Wednesday, July 23, 2008

Things fall apart...

A bridge in Sturgeon Bay had to be shut down Monday because it is in such awful shape. Pieces of it are literally falling off to the ground or water below.

Another sign of the messed up transportation policies in this state -- there is money for unnecessary expansion of North-South I-94 and to rebuild the Zoo Interchange on an accelerated timeline, but the Wisconsin Department of Transportation lets a bridge slide into such disrepair that it becomes a hazard. From the Green Bay Gazette:

STURGEON BAY — Even before the Michigan Street Bridge was shut down Monday because of "severe structural deterioration," city and Door County officials were trying to figure out how to reopen the span.

That includes providing round-the-clock, on-site enforcement of weight limits if the state lifts its ban and reopens the bridge, Sturgeon Bay Police Chief Dan Trelka said.

"We'd put a city police officer or Door County sheriff's deputy at either end and visually monitor what crosses," Trelka said.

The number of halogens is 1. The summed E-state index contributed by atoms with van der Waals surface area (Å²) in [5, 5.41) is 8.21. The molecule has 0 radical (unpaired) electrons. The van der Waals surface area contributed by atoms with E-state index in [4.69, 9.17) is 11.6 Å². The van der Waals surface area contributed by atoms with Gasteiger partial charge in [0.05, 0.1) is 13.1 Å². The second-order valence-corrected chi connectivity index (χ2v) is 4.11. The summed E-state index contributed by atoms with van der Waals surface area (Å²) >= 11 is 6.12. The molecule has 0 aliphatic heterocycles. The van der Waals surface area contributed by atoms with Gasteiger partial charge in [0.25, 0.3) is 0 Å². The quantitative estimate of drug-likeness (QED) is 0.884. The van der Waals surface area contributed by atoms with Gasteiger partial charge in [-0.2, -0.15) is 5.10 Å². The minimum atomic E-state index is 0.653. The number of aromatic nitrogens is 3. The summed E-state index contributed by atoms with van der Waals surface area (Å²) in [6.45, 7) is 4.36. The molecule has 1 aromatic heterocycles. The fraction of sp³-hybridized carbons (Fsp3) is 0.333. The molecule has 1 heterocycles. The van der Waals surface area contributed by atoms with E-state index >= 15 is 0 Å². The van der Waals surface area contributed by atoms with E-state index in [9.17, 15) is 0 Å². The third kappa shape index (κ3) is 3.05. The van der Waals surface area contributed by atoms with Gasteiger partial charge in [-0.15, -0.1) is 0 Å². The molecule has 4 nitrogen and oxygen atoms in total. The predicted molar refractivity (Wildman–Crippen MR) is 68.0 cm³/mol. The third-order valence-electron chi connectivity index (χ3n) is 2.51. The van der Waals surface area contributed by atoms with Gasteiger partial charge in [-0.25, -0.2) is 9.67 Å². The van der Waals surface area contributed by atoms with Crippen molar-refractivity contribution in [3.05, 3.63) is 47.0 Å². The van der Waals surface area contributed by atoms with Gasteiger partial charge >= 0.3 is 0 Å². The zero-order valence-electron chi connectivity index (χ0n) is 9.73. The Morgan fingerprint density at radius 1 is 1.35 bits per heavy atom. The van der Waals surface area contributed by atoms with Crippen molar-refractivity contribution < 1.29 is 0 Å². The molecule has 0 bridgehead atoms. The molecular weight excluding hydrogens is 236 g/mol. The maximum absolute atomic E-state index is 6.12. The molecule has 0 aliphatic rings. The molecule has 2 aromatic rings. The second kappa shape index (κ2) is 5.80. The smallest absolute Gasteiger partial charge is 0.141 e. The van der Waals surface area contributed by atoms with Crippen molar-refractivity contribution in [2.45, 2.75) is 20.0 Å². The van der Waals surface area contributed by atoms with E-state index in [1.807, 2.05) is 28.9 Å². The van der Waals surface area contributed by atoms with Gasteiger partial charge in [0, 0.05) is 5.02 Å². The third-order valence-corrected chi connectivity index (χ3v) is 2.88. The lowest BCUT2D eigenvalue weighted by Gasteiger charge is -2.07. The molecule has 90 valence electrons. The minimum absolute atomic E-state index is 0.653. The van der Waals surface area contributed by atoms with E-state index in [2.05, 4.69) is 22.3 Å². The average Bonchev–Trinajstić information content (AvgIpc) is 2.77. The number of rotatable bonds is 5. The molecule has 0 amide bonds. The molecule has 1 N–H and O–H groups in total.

The Wisconsin Department of Transportation shut down the bridge at 3 p.m. Monday as a result of deterioration observed during an inspection earlier this month, said Will Dorsey, operations manager for the state Department of Transportation office in Ashwaubenon.

Engineers were concerned about vehicles violating a 5-ton weight limit imposed several years ago to prolong the life of the bridge, Dorsey said.

"There were a number of vehicles well in excess of the 5-ton limit using the bridge," Dorsey said. "We've seen trailers, semis; and we are concerned for the safety of the traveling public."

With the shutdown of the Michigan Street span, all vehicle traffic was diverted to the Bayview Bridge that crosses on Wisconsin 42/57 on the east side of the city.


Anonymous said...

I think I read in that same news story that the failing bridge is to be replaced as soon as the new bridge is finished, which is next month. Again, fair reporting by Gretchen.

Gretchen Schuldt said...

Gee, and it was declared functionally obsolete in 1996. Godspeed, DOT.

And the point is not that it will be rebuilt some time after it became dangerous, but that WisDOT let it get in that condition in the first place. Or maybe if it collapsed, Anonymous, you could write, "but it was scheduled to be rebuilt just 12 years after it became obsolete, and several years after weight limits were imposed!"